Jean-Baptiste Bouillaud

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Jean-Baptiste Bouillaud
Jean-Baptiste Bouillaud.jpg
Born(1796-09-16)16 September 1796
Garat, Charente
Died29 October 1881(1881-10-29) (aged 85)
NationalityFrance
Known foracute rheumatoid endocarditis
AwardsLégion d'honneur
Scientific career
Fieldsmedicine
InstitutionsHôpital de la Charité
InfluencedRamón Emeterio Betances
Jean-Baptiste Bouillaud

Jean-Baptiste Bouillaud (16 September 1796 – 29 October 1881) was a French physician born in Bragette, now part of Garat, Charente. Bouillaud was an early advocate of the localization of cerebral functions (especially of speech).

He received his medical doctorate in 1823 and later was a professor at the Charité in Paris. Puerto Rican independence leader, surgeon and Légion d'honneur laureate, Ramón Emeterio Betances, was one of his prominent students.[1] In 1862 Bouillaud was elected president of the Académie de Médecine, and in 1868 he became a member of the Académie des sciences.

Bouillaud performed research of many medical diseases and conditions, including cancer, cholera, heart disease and encephalitis, to name a few. He is remembered for providing a correlation between rheumatism and heart disease, and French medical dictionaries still refer to acute rheumatoid endocarditis as "Bouillaud's disease". He described this condition in the treatise "Traité clinique des maladies du coeur".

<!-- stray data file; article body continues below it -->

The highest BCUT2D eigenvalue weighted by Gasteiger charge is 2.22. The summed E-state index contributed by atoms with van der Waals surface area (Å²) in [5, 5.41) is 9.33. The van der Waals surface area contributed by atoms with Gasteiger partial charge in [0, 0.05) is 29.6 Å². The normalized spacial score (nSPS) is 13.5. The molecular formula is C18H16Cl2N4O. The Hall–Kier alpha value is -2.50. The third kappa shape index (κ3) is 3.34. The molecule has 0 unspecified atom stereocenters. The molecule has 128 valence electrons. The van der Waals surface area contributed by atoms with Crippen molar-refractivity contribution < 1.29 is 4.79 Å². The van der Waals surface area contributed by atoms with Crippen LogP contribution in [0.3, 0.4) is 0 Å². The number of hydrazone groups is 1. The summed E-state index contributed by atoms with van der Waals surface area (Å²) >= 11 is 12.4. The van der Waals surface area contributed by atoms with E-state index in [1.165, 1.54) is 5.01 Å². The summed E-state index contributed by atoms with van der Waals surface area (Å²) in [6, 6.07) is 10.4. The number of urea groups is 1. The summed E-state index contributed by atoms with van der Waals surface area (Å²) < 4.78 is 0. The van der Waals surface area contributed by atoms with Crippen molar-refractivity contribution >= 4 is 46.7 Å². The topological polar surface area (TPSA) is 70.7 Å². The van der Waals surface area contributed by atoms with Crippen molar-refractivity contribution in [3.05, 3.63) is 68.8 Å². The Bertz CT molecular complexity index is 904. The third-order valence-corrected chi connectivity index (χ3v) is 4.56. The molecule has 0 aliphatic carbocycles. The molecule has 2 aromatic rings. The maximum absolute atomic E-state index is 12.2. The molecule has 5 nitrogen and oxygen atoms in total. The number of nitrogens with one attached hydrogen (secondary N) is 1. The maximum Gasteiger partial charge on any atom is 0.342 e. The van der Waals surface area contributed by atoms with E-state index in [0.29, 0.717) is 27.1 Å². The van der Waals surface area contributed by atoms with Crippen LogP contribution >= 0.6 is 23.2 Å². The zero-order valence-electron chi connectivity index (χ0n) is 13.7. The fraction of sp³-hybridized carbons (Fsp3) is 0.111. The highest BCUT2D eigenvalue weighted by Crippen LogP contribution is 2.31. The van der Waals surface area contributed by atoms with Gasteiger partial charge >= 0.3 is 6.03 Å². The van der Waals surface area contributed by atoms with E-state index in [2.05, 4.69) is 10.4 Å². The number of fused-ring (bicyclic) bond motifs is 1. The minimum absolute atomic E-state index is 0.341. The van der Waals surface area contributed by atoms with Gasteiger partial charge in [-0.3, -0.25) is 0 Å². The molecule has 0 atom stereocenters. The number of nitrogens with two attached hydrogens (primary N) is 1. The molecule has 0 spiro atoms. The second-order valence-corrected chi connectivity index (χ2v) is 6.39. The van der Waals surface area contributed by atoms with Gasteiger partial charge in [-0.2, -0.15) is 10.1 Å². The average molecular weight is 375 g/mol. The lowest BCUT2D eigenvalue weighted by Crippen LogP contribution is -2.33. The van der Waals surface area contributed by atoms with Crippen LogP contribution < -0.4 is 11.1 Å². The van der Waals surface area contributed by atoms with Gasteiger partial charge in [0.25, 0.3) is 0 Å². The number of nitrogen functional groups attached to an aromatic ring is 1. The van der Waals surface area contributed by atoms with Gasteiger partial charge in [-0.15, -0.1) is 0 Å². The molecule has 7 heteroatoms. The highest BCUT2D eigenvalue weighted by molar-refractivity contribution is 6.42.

Bouillaud was an early advocate of the drug digitalis for treatment of heart ailments. He referred to digitalis as the "opium of the heart". Along with cardiologist Pierre Potain (1825–1901), he performed studies of "heart sounds" involving the differentiation between normal and abnormal heart rhythms. Bouilland was an ardent follower of François-Joseph-Victor Broussais (1772–1838) in regard to the dubious practice of bloodletting.

In 1825 Bouillaud published "Traité clinique et physiologique de l'encéphalite, ou inflammation du cerveau" in which he includes one of the earliest studies on localization of brain functions. He maintained that loss of articulate speech was associated with lesions of the anterior lobe.

References[edit]

  1. ^ Ojeda Reyes, Félix, El Desterrado de París, pp. 20, 29–30

Further reading[edit]

  • Encyclopædia Britannica Online
  • Biography of Jean-Baptiste Bouillaud at Who Named It
  • Kaiser, H; Keitel W (2007). "[Jean-Baptiste Bouillaud (1796–1881) – rheumatologist, cardiologist and more]". Zeitschrift für Rheumatologie. 66 (1): 65–8, 70–1. doi:10.1007/s00393-006-0114-8. PMID 17149584.
  • Silverman, B D (October 1996). "Jean Baptiste Bouillaud". Clinical Cardiology. 19 (10): 836–7. doi:10.1002/clc.4960191016. PMID 8896920.
  • da Cunha, G P (1990). "[The work of Bouillaud—an essential contribution to the knowledge of rheumatic diseases]". Arq. Bras. Cardiol. 55 (1): 35–41. PMID 2073157.
  • "[Jean-Baptiste Bouillaud (1796–1881)]". Archivos del Instituto de Cardiología de México. 51 (4): 326. 1982. PMID 7039540.
  • Poynter, F N (1968). "Doctors in The Human Comedy (Guillaume Dupuytren, Jean Baptiste Bouillaud, François Joseph Victor Broussais, François Magendie)". JAMA. 204 (1): 7–10. doi:10.1001/jama.204.1.7. PMID 4867960.
  • Stookey, B (1963). "Jean-Baptiste Bouillaud and Ernest Auburtin. Early studies on cerebral localization and the speech center". JAMA. 184 (13): 1024–9. doi:10.1001/jama.1963.73700260007011. PMID 13984406.